Interfacial Phenomena and Surface Forces of Hydrophobic Solids
Mastropietro, Dean J.
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At the molecular level the entropic “hydrophobic effect” is responsible for high interfacial energies between hydrophobic solids and aqueous liquids, the low solubility of apolar solutes in aqueous solvents, and self-assembly in biological processes, such as vesicle formation and protein folding. Although it is known that a strong attraction between apolar molecules exists at the molecular level, it is not clear how this force scales up to objects with dimensions in the range 100 nm–1 m. This work sets out to measure the forces between particles with a radius of about 10 µm. Because we can only measure the total force, which includes the van der Waals force and the electrostatic forces, it is important to isolate the effect of “hydrophobicity”. We do this by measuring for systems where the particles are very hydrophobic (water contact angle, θ ~110°) and the van der Waals and electrostatic forces are very small. Under these conditions we find that the total force is very small: it is similar to the van der Waals force at separations exceeding 5 nm. Many early works on the hydrophobic force reported surface force at over 100 nm of separation. However, many of these strong, long-ranged attractive forces are likely caused by submicron interfacial bubbles, known as nanobubbles. Nanobubbles were imaged with an atomic force microscope to better understand their stability and dependence on solution properties, such as initial concentration of dissolved gas and changes in gas concentration. We found that nanobubbles still formed in degassed solutions and that lowering the dissolved gas concentration did not reduce the bubble size, implying that nanobubbles do not form from dissolved gas in the liquid phase or do not contain gas and are instead water vapor. Furthermore, addition of an oxygen scavenger agent, sodium sulfite, to a liquid phase that had been pressured with oxygen did not reduce bubble size which could be evidence that nanobubbles are impermeable to gas diffusion across the gas liquid interface, do not form from the dissolved gas in the surrounding liquid, or do not contain gas and are instead water vapor.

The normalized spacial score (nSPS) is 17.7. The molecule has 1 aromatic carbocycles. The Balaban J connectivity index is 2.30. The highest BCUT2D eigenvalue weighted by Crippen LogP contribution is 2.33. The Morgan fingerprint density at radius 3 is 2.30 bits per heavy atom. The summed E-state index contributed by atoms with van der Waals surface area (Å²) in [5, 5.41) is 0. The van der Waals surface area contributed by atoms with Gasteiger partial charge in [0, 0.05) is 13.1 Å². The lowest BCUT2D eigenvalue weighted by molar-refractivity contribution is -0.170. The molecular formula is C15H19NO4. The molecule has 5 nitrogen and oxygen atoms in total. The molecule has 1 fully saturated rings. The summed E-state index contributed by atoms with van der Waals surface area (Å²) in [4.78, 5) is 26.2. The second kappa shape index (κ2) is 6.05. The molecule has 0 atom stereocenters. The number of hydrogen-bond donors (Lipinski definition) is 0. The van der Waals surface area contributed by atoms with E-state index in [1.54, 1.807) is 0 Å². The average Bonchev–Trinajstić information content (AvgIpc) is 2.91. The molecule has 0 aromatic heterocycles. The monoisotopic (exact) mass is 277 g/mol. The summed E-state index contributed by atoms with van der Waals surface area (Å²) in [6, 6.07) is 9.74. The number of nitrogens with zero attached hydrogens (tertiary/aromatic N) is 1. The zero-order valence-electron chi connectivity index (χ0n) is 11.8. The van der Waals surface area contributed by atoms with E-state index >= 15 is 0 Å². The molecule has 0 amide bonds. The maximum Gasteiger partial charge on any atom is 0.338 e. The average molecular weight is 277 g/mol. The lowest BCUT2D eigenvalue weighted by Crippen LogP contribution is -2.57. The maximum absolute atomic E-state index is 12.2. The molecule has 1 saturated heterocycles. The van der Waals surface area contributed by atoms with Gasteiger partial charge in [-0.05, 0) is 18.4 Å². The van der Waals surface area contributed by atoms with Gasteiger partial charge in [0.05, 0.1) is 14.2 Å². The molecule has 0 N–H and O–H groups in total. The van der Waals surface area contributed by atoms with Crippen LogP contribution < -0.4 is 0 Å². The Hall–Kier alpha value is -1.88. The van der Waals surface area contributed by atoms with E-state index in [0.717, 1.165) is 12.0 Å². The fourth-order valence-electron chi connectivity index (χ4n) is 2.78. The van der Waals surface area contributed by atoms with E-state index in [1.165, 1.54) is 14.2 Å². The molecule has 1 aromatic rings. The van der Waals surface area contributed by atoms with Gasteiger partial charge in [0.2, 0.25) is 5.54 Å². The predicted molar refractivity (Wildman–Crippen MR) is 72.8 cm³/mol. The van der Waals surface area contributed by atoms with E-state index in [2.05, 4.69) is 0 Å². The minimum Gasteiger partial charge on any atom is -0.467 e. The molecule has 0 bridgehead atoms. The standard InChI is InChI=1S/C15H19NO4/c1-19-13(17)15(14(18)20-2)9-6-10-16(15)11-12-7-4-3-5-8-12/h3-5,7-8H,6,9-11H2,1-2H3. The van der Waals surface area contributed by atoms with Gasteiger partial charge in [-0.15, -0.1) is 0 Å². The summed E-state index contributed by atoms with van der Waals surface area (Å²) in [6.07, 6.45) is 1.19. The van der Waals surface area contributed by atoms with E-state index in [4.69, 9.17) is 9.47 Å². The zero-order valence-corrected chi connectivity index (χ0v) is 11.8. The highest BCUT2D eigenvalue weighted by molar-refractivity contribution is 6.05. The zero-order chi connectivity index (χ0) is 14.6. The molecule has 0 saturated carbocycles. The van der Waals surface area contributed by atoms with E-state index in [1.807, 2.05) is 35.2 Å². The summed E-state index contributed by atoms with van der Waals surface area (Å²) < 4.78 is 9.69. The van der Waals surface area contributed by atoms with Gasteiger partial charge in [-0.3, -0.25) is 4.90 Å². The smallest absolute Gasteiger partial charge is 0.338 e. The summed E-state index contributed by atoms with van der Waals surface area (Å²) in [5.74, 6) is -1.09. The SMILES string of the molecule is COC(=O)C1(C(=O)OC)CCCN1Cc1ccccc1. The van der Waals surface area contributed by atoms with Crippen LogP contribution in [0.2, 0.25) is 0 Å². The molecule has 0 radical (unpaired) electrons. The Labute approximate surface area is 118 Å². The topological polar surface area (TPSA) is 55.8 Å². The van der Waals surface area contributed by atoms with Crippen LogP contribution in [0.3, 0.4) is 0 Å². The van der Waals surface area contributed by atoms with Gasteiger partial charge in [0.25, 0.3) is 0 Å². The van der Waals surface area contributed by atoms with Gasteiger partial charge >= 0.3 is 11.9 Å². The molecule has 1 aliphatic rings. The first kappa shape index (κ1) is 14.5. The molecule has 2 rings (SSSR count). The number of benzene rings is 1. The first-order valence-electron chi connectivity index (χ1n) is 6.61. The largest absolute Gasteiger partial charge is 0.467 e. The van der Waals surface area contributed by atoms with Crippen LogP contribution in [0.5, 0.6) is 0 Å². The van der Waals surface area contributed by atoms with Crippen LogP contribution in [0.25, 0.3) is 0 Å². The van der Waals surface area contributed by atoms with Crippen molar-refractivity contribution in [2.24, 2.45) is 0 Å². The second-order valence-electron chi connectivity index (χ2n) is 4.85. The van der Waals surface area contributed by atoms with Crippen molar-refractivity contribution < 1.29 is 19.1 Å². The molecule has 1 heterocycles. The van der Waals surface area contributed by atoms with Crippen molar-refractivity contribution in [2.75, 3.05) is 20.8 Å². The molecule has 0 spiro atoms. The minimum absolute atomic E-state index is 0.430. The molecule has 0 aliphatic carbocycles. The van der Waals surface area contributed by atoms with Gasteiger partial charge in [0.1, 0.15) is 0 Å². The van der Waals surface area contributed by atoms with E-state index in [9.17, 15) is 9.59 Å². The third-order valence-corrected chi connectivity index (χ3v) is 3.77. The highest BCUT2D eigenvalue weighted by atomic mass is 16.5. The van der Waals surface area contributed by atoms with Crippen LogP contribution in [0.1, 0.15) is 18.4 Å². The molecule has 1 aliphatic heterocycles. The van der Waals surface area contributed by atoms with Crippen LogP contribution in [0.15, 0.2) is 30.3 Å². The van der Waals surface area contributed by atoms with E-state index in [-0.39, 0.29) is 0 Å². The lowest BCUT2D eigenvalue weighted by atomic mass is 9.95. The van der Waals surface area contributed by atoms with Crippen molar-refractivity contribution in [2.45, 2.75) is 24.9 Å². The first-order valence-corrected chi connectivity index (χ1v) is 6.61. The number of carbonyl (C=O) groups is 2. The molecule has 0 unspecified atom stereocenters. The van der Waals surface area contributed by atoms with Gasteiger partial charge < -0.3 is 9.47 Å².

- Doctoral Dissertations